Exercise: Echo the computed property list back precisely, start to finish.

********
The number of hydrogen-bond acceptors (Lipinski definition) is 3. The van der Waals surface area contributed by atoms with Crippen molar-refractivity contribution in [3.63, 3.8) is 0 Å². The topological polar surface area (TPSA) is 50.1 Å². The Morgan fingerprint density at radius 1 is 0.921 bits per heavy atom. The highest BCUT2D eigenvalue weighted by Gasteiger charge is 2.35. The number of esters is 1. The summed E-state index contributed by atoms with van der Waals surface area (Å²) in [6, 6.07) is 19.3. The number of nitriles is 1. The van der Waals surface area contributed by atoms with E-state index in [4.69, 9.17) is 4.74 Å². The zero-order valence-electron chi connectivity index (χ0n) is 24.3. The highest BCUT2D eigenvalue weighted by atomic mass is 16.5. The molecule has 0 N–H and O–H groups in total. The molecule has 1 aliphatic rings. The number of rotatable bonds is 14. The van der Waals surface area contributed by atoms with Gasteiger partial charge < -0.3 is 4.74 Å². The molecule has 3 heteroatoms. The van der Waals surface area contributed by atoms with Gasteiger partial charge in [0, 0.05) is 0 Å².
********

The number of hydrogen-bond acceptors (Lipinski definition) is 3. The van der Waals surface area contributed by atoms with Crippen molar-refractivity contribution in [3.63, 3.8) is 0 Å². The topological polar surface area (TPSA) is 50.1 Å². The Morgan fingerprint density at radius 1 is 0.921 bits per heavy atom. The highest BCUT2D eigenvalue weighted by Gasteiger charge is 2.35. The number of esters is 1. The summed E-state index contributed by atoms with van der Waals surface area (Å²) in [6, 6.07) is 19.3. The number of nitriles is 1. The van der Waals surface area contributed by atoms with E-state index in [4.69, 9.17) is 4.74 Å². The zero-order valence-electron chi connectivity index (χ0n) is 24.3. The highest BCUT2D eigenvalue weighted by atomic mass is 16.5. The molecule has 0 N–H and O–H groups in total. The molecule has 1 aliphatic rings. The number of rotatable bonds is 14. The van der Waals surface area contributed by atoms with Gasteiger partial charge < -0.3 is 4.74 Å². The molecule has 3 heteroatoms. The van der Waals surface area contributed by atoms with Gasteiger partial charge in [0, 0.05) is 0 Å².